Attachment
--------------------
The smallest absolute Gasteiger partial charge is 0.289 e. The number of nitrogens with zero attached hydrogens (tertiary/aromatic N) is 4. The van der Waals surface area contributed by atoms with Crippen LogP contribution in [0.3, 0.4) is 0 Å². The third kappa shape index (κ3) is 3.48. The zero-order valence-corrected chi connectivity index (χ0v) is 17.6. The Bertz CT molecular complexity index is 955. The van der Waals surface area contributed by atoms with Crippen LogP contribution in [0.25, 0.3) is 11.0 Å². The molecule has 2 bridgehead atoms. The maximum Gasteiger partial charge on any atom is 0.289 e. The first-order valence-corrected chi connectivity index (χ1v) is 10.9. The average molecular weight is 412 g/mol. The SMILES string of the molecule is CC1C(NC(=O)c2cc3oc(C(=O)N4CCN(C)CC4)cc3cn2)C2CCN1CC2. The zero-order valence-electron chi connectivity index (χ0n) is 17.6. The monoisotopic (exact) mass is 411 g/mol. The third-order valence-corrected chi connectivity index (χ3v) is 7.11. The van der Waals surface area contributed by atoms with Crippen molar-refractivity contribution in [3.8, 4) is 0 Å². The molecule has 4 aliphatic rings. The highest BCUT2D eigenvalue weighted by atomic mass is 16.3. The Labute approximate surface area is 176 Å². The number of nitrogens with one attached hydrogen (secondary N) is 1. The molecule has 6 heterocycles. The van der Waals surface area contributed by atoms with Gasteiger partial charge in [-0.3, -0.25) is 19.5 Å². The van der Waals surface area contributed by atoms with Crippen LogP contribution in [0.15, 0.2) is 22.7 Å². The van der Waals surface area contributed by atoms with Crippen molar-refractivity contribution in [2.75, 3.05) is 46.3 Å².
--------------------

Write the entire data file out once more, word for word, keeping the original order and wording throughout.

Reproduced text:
The smallest absolute Gasteiger partial charge is 0.289 e. The number of nitrogens with zero attached hydrogens (tertiary/aromatic N) is 4. The van der Waals surface area contributed by atoms with Crippen LogP contribution in [0.3, 0.4) is 0 Å². The third kappa shape index (κ3) is 3.48. The zero-order valence-corrected chi connectivity index (χ0v) is 17.6. The Bertz CT molecular complexity index is 955. The van der Waals surface area contributed by atoms with Crippen LogP contribution in [0.25, 0.3) is 11.0 Å². The molecule has 2 bridgehead atoms. The maximum Gasteiger partial charge on any atom is 0.289 e. The first-order valence-corrected chi connectivity index (χ1v) is 10.9. The average molecular weight is 412 g/mol. The SMILES string of the molecule is CC1C(NC(=O)c2cc3oc(C(=O)N4CCN(C)CC4)cc3cn2)C2CCN1CC2. The zero-order valence-electron chi connectivity index (χ0n) is 17.6. The monoisotopic (exact) mass is 411 g/mol. The third-order valence-corrected chi connectivity index (χ3v) is 7.11. The van der Waals surface area contributed by atoms with Crippen molar-refractivity contribution in [3.8, 4) is 0 Å². The molecule has 4 aliphatic rings. The highest BCUT2D eigenvalue weighted by atomic mass is 16.3. The Labute approximate surface area is 176 Å². The number of nitrogens with one attached hydrogen (secondary N) is 1. The molecule has 6 heterocycles. The van der Waals surface area contributed by atoms with Gasteiger partial charge in [-0.3, -0.25) is 19.5 Å². The van der Waals surface area contributed by atoms with Crippen LogP contribution in [0.15, 0.2) is 22.7 Å². The van der Waals surface area contributed by atoms with Crippen molar-refractivity contribution in [2.75, 3.05) is 46.3 Å².